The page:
Spoiler Alert!

    I finally tracked down the results of the March 7, 1987 City Attorney Primary Municipal Election between then-incumbent City Attorney Ralph H. Prince and then-challenger James F. “Jim” Penman:

     

    19870307 Primary Municipal Election Jim Penman 9,933 Source Staff Report
    Ralph H. Prince 4,246

    From the San Francisco Call March 17, 1913

    WRONG FIGURES LEAVE CANDIDATES IN OFFING

    Aspirants for San Bernardino Offices Beaten by Illegal Petitions

    SAN BERNARDINO. March 16.— Four of the five candidates for mayor and six of, the 13 candidates for other Important offices are disqualified as the result of the discovery that the wrong figures were taken as the basis for the number of signatures required to get their names on the ballot for the election April 14.

    The situation is declared to be unprecedented in the history of municipal elections in California.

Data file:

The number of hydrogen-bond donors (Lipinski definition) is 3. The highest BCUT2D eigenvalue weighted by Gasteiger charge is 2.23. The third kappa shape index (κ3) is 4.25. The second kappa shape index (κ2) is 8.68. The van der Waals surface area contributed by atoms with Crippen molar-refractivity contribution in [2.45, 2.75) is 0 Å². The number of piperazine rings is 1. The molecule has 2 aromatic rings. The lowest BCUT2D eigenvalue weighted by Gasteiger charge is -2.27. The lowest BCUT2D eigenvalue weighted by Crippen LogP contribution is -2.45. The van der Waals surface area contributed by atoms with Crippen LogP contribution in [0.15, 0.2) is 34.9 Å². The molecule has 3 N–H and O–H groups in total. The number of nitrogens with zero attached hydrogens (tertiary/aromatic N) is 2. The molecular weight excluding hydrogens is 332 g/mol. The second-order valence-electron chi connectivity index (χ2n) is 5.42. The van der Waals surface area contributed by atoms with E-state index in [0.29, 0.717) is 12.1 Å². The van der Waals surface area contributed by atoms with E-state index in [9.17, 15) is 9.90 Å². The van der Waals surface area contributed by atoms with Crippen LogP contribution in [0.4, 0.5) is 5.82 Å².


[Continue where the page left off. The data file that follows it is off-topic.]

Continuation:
The primary had been eliminated and candidates were to go on the general election ballot by Independent petition.

    J. W. Catick is the only candidate for the mayoralty who is qualified by having a sufficient number of names on his nominating petition. Mayor J. S. Bright, Thomas Holmes, W. E. Irving and L. William Gurr, the others, are out of the race.

    The city is in a political turmoil as a result of the wholesale disqualifications, and attorneys representing the candidates who had an insufficient number of names on their petitions admitted tonight that there was no chance for the correction of the mistakes. The campaign already had furnished much excitement because of the probability of a winning fight by Gurr, the socialist candidate for mayor in a five cornered fight.

    Here’s a spoiler alert: J.W. Catick won.

    From the Los Angeles Herald, January 2, 1908:

    WIXOM WINS IN ELECTION RACE AT SAN BERNARDINO

    Special to The Herald. SAN BERNARDINO, Jan. 1.—D. H. Wixom won in the election for councilman in the first ward yesterday over Milton E. Hecht by a vote of 95 to 44. The election was quiet. All saloons in the city were closed during the voting hours.